Spinal cord injury increases risk for mental health disorders

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The research team examined insurance claims data for adults, both with traumatic spinal cord injury and those without the condition, enrolled in a health insurance plan for at least three consecutive years and their diagnosis of a mental health disorder. Image is in the public domain.

Summary: People who experience a spinal cord injury have an increased risk of developing a mental health disorder, a new study reports. Those with SCI had higher instances of anxiety, depression, and psychological multimorbidity than those who had not experienced a debilitating injury.

Source: University of Michigan

In a new study, published in Mayo Clinic Proceedings, researchers from Michigan Medicine find adults with spinal cord injury are at a higher risk of developing mental health disorders, including depression and anxiety, compared to adults without the condition.

The research team examined insurance claims data for adults, both with traumatic spinal cord injury and those without the condition, enrolled in a health insurance plan for at least three consecutive years and their diagnosis of a mental health disorder. In particular, they found adults with spinal cord injury had a higher incidence of anxiety disorders (19.3% vs 14.1%), depressive disorders (29.3% vs 9.3%), and psychological multimorbidity, or having more than two mental health conditions (37.4% vs 23.9%), as compared to adults without spinal cord injury.

“We also found that individuals with spinal cord injury had an increased risk of developing other chronic diseases, including cardiovascular and pulmonary diseases, diabetes, liver disease, cancer, arthritis, circulatory conditions and electrolyte disorders,” says Mark Peterson, Ph.D., M.S., FACSM, the Charles E. Lytle, Jr. Research Professor in physical medicine and rehabilitation at Michigan Medicine and the lead author of the study. “Which makes sense, as patients with spinal cord injuries have extreme sedentary behavior including prolonged bed rest after injury.”

Denise Tate, Ph.D., ABPP, FACRM, a professor of physical medicine and rehabilitation at Michigan Medicine and the senior author of the study, notes that much of the past research regarding spinal cord injury focuses on physical health outcomes. She says this study highlights the need for understanding this patient population’s mental health and clinical care needs, as they’re critical to overall quality of life and well-being in patients with spinal cord injury.

Peterson agrees, “Clinicians caring for adults with spinal cord injury need to be aware of the increased risk of developing mental health disorders in this patient population. This may be particularly important during these recent times of social distancing due to COVID-19, as these patients often already experience social isolation.”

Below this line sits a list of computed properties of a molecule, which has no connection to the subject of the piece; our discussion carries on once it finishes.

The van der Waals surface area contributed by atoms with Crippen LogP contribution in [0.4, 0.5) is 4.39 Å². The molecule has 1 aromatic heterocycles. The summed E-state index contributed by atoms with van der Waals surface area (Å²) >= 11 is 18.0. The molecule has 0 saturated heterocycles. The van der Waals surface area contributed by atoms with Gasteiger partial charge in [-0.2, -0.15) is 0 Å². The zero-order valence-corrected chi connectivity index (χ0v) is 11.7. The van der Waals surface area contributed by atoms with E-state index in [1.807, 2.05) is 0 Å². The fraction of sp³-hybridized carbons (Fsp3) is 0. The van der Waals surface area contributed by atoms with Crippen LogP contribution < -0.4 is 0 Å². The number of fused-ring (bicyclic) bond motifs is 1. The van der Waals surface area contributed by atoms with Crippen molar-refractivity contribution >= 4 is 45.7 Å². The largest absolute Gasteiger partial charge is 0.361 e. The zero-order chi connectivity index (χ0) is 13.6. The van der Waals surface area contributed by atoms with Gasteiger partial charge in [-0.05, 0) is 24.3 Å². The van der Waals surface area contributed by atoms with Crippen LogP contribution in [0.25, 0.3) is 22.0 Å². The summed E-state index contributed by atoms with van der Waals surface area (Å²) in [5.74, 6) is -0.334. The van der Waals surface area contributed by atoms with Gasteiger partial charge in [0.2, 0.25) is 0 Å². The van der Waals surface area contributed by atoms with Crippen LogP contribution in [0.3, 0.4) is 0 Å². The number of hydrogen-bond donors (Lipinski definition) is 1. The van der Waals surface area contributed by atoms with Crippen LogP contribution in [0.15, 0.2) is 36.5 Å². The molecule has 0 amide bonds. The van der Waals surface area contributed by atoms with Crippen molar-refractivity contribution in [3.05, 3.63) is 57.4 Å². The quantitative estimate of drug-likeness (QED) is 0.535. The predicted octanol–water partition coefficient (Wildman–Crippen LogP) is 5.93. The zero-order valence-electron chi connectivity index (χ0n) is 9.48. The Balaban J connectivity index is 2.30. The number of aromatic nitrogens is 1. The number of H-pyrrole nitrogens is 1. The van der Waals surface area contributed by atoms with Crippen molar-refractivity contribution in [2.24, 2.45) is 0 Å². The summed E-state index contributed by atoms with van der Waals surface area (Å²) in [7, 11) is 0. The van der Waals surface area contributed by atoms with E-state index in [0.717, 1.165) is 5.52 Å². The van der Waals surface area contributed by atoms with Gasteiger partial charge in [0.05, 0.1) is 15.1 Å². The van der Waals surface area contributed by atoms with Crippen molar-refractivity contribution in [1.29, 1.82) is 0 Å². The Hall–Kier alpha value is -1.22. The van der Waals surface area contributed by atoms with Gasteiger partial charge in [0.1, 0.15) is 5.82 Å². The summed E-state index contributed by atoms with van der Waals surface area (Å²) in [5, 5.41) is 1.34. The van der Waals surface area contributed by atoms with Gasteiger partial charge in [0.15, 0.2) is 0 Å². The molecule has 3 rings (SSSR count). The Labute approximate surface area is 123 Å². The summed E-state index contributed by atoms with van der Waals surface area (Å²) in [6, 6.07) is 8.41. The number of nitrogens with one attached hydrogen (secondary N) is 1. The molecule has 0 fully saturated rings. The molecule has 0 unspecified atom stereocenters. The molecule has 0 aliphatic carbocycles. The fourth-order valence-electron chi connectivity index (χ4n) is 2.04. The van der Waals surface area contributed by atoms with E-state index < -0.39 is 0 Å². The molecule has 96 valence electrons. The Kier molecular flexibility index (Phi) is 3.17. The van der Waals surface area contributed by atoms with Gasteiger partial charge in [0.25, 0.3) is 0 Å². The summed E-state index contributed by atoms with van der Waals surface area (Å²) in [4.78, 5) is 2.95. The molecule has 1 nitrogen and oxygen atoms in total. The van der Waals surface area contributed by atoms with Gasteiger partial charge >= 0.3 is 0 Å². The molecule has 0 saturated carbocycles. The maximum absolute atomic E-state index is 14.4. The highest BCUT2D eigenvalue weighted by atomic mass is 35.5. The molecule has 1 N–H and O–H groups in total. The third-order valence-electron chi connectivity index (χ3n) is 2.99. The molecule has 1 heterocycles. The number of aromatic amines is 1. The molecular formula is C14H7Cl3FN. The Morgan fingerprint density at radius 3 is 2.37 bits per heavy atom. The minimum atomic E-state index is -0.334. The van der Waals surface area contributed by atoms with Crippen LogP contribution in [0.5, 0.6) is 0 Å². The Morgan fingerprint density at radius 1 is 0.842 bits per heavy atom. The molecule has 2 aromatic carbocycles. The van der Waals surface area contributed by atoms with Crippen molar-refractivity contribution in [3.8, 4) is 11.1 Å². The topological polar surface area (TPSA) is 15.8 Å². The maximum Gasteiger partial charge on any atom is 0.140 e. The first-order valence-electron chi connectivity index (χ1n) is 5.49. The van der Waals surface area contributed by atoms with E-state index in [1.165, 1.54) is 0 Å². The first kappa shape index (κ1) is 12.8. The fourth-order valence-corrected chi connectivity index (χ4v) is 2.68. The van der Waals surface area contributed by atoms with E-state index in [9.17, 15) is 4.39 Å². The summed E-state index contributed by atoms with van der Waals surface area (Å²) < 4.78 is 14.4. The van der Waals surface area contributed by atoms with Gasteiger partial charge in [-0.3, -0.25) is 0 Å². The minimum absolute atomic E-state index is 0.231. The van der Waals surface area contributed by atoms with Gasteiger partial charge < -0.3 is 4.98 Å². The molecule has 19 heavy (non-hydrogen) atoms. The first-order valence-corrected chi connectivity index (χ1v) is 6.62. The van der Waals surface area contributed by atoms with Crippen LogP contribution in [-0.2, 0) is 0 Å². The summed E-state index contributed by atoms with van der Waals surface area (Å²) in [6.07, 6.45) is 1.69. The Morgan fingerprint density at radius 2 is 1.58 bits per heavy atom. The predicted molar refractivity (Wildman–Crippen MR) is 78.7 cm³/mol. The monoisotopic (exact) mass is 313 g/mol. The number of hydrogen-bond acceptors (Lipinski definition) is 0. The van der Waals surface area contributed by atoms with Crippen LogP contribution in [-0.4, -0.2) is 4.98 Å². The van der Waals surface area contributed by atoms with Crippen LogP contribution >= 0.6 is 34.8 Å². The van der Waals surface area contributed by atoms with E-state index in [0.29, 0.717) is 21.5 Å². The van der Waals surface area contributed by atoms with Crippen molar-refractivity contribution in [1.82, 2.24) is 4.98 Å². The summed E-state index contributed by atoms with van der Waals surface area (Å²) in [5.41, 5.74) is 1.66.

About this neuroscience research article

Source:
University of Michigan
Media Contacts:
Kylie Urban – University of Michigan
Image Source:
The image is in the public domain.

Original Research: Closed access
“Psychological Morbidity and Chronic Disease Among Adults With Traumatic Spinal Cord Injuries”. by Mark D. Peterson, PhD, MS, Neil Kamdar, MA, Anthony Chiodo, MD, Denise G. Tate, PhD.
Mayo Clinic Proceedings doi:10.1016/j.mayocp.2019.11.029

Abstract

Psychological Morbidity and Chronic Disease Among Adults With Traumatic Spinal Cord Injuries

Objective
To compare the longitudinal incidence of psychological morbidities and multimorbidity and estimates of chronic diseases among adults with spinal cord injuries (SCIs) as compared with adults without SCIs.

Methods

Privately insured beneficiaries who had medical coverage at any time between January 1, 2001, and December 31, 2017 were included if they had an International Classification of Diseases, Ninth Revision, Clinical Modification diagnostic code for a traumatic SCI (n=6,847).

Results
Adults with SCIs (n=6847) had a higher incidence of adjustment reaction (7.2% [n=493] vs 5.0% [n=42,862]), anxiety disorders (19.3% [n=1,322] vs 14.1% [n=120,872]), depressive disorders (29.3% [n=2,006] vs 9.3% [n=79,724]), alcohol dependence (2.4% [n=164] vs 1.0% [n=8,573]), drug dependence (2.3% [n=158] vs 0.8% [n=6,858]), psychogenic pain (1.0% [n=69] vs 0.2% [n=1,715]), dementia (6.5% [n=445] vs 1.5% [n=12,859]), insomnia (10.9% [n=746] vs 7.2% [n=61,722]), and psychological multimorbidity (37.4% [n=2,561] vs 23.9% [n=204,882]) as compared with adults without SCIs (n=857,245). The adjusted hazard ratios (HRs) of each psychological outcome were significantly higher for individuals with SCI and ranged from 1.18 (95% CI, 1.08-1.29) for anxiety disorders to 3.32 (95% CI, 1.93-5.71) for psychogenic pain. Adults with SCIs also had a significantly higher prevalence of all chronic diseases and chronic disease multimorbidity (51.1% vs 14.1%), except human immunodeficiency virus infection/AIDS. After propensity matching for age, education, race, sex, and chronic diseases (n=5884 matched pairs), there was still a significantly higher incidence of most psychological disorders and psychological multimorbidity among adults with SCIs.

Conclusion

Adults with traumatic SCIs experienced an increased incidence of psychological morbidities and multimorbidity as compared with adults without SCIs. Clinical efforts are needed to improve mental health screening and targeted interventions to reduce the risk for psychological disease onset in the traumatic SCI population.

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